The Turkish Diaspora in Germany

The Turkish diaspora in Germany is 3 million strong, with 800,000 Turks holding German citizenship and 530,000 possessing dual German and Turkish citizenship. However, the diaspora represents only about 2.2% of all eligible voters in Germany. These numbers nevertheless allow the Turkish authorities to transfer to Germany certain political disputes and internal conflicts, including violent clashes between supporters and opponents of Erdoğan, which have taken place in the streets of German cities. Conversely, the political situation in Turkey is being influenced by the emigrants, whose support of Erdoğan is growing.

Influence of the diaspora in Germany is also fueled by Turkish intelligence, which provides support to Turkish nationalist organizations such as the Gray Wolves, the Turkish Federation in Germany (ADÜTDF), and the National Action Party (MHP), as well as combating the Turkish (Gülen Movement) and Kurdish opposition movements (PKK and PYD). MiT intelligence also appears to be running a propaganda and disinformation campaign targeting the German authorities and top politicians. For this purpose, it uses Turkish media outlets operating in Germany.

It’s worth mentioning that, although its overall electoral influence is small, the Turkish diaspora often has a high electoral turnout. In the last two Bundestag elections, Turkish voters went to the polls in high numbers: 71.5% (2013) and 70.8% (2009). In recent years, the center-left and left parties—such as SPD and the Greens—have dominated the Turkish vote. In the 2009 Bundestag elections, SPD received 50.2% and the Greens 31%. In the 2013 Bundestag elections, SPD acquired 64%, the Greens 12%, and the Left (die Linke) 11% votes.

Erdoğan’s popularity among members of the Turkish diaspora should not have a decisive impact on the outcome of the 2017 elections because of the negligible importance of Turkish votes in the context of the whole country. But Turkish votes might affect individual parties, such as the SPD, possibly undermining the party’s current position within the Turkish community and contributing to the party’s decline.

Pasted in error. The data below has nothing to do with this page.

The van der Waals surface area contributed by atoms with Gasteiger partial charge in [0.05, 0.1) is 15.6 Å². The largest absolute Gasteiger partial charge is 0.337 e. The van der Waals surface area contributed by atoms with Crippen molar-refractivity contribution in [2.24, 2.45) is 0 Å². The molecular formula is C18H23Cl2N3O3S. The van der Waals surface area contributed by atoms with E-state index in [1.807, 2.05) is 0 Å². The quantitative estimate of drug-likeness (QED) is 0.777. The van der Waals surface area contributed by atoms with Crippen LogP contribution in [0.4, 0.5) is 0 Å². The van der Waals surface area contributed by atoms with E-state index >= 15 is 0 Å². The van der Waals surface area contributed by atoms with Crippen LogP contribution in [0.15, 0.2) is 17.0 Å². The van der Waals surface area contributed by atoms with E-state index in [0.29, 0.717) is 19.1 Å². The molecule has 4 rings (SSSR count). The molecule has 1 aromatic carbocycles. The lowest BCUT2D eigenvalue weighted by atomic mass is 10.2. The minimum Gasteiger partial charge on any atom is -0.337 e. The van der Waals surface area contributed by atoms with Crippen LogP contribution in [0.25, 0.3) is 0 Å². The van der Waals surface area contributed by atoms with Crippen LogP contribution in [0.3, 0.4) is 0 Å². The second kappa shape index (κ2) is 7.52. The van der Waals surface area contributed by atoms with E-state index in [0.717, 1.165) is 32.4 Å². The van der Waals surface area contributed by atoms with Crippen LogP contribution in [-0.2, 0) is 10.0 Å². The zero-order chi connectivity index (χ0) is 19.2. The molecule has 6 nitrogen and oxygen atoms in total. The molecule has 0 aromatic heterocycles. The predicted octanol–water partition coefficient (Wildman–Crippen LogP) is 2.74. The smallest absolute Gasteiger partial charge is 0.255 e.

Conclusion: Erdoğan at the Poker Table

President Erdoğan wants to consolidate his support in Turkey. To achieve this goal, he is turning to foreign policy and foreign relations strategies with his country’s most important partners. According to Erdoğan, relations between Turkey and Germany remain asymmetric, and Turkey is the side that is being abused by its powerful counterpart. Therefore, Erdoğan thinks he needs to be assertive and to be seen as a powerful political leader who strongly articulates his nation’s interests.

Indeed, Erdoğan feels emboldened by his latest political successes, such as his Justice and Development Party (AKP) winning the 2015 political elections and the outcome of the 2017 constitutional referendum. He also continues the process of growing ties with Russia, which becomes a vital partner for Turkey and which, in his view, could be a substitute of Turkish relations with its partners from NATO and the European Union (EU).